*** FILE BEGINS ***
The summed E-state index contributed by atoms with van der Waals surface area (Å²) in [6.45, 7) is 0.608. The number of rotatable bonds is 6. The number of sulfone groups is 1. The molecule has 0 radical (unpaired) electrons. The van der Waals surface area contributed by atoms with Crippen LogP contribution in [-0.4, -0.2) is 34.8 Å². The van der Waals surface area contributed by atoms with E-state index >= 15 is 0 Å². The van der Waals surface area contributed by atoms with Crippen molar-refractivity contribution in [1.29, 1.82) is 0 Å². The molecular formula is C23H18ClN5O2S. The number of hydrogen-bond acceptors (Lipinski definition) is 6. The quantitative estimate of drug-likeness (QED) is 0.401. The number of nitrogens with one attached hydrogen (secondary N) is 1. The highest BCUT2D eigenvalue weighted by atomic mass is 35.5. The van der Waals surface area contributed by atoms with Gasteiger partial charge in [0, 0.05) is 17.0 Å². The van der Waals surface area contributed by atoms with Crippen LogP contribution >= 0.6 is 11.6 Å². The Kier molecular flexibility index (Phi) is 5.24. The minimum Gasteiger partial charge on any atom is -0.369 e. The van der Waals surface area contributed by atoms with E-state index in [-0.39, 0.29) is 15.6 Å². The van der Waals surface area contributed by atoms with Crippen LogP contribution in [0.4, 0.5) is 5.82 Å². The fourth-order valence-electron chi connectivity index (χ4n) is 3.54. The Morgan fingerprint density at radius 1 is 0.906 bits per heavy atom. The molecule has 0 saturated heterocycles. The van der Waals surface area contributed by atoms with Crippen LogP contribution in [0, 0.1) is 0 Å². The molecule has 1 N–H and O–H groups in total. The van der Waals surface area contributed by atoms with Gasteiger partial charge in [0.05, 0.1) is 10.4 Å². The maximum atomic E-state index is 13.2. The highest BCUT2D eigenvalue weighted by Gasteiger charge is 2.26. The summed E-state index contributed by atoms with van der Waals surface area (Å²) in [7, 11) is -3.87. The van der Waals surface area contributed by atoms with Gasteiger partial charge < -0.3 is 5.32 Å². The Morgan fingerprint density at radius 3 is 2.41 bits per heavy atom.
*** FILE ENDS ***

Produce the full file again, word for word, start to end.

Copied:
The summed E-state index contributed by atoms with van der Waals surface area (Å²) in [6.45, 7) is 0.608. The number of rotatable bonds is 6. The number of sulfone groups is 1. The molecule has 0 radical (unpaired) electrons. The van der Waals surface area contributed by atoms with Crippen LogP contribution in [-0.4, -0.2) is 34.8 Å². The van der Waals surface area contributed by atoms with E-state index >= 15 is 0 Å². The van der Waals surface area contributed by atoms with Crippen molar-refractivity contribution in [1.29, 1.82) is 0 Å². The molecular formula is C23H18ClN5O2S. The number of hydrogen-bond acceptors (Lipinski definition) is 6. The quantitative estimate of drug-likeness (QED) is 0.401. The number of nitrogens with one attached hydrogen (secondary N) is 1. The highest BCUT2D eigenvalue weighted by atomic mass is 35.5. The van der Waals surface area contributed by atoms with Gasteiger partial charge in [0, 0.05) is 17.0 Å². The van der Waals surface area contributed by atoms with Crippen LogP contribution >= 0.6 is 11.6 Å². The Kier molecular flexibility index (Phi) is 5.24. The minimum Gasteiger partial charge on any atom is -0.369 e. The van der Waals surface area contributed by atoms with E-state index in [-0.39, 0.29) is 15.6 Å². The van der Waals surface area contributed by atoms with Crippen LogP contribution in [0.4, 0.5) is 5.82 Å². The fourth-order valence-electron chi connectivity index (χ4n) is 3.54. The Morgan fingerprint density at radius 1 is 0.906 bits per heavy atom. The molecule has 0 saturated heterocycles. The van der Waals surface area contributed by atoms with Crippen LogP contribution in [0, 0.1) is 0 Å². The molecule has 1 N–H and O–H groups in total. The van der Waals surface area contributed by atoms with Gasteiger partial charge in [0.05, 0.1) is 10.4 Å². The maximum atomic E-state index is 13.2. The highest BCUT2D eigenvalue weighted by Gasteiger charge is 2.26. The summed E-state index contributed by atoms with van der Waals surface area (Å²) in [7, 11) is -3.87. The van der Waals surface area contributed by atoms with Gasteiger partial charge < -0.3 is 5.32 Å². The Morgan fingerprint density at radius 3 is 2.41 bits per heavy atom.